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Bangladeshi Anti-Poverty Banker Wins 2006 Nobel Peace Prize

Muhammad Yunus and the Bangladesh bank he set up 30 years ago have been jointly awarded the 2006 Nobel Peace Prize.

Muhammad Yunus, dubbed the "banker to the poor," has been awarded this year's top Nobel honor, along with the bank he established in 1976.

What Yunus struck upon was a key tool in the fight against poverty, the issuing of so-called micro-credit; credit given to those too poor to qualify for traditional loans.

In Oslo, Nobel Committee head Ole Danbolt Mjoes says Yunus has been inspirational in transforming lives through his credit plan which in turn also serves to build democracy and strengthens human rights.

"Muhammad Yunus has shown himself to be a leader who has managed to translate visions into practical action for the benefit of millions of people, not only in Bangladesh, but also in many other countries," he said. "Loans to poor people without any financial security had appeared to be an impossible idea. From modest beginnings three decades ago, Yunus has first and foremost through Grameen Bank, developed micro-credit into an ever more important instrument in the struggle against poverty. Grameen bank has been a source of ideas and models for the many institutions in the field of micro-credit that have sprung up around the world."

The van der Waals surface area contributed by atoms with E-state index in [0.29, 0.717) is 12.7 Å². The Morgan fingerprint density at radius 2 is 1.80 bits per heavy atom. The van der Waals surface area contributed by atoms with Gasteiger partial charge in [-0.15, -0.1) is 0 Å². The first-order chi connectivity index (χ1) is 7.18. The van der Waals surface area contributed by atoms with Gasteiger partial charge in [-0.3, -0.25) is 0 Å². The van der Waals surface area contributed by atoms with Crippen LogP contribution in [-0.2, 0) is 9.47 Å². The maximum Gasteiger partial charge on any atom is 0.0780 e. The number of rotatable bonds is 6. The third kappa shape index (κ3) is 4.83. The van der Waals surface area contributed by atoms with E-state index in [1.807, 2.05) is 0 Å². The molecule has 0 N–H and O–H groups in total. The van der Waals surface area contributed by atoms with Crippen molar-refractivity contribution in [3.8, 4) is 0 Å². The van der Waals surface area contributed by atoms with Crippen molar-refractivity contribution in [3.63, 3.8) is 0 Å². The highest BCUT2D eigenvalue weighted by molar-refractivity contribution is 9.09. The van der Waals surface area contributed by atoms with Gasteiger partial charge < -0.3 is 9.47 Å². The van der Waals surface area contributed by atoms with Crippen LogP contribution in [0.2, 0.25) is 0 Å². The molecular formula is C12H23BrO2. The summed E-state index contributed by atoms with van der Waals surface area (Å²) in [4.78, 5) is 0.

In his tireless effort to root out poverty, Yunus gives out credit to poor people without security. His Grameen Bank now has some 6.5 million borrowers, most of them women.

In addition, his bank also gives out nearly 30,000 scholarships to poor students annually.

His aim is to empower a whole new generation of men and women and his model is being adapted elsewhere.

The Grameen Foundation now has a network of 52 partners in 22 countries helping millions in Africa, the Americas and in the Middle East.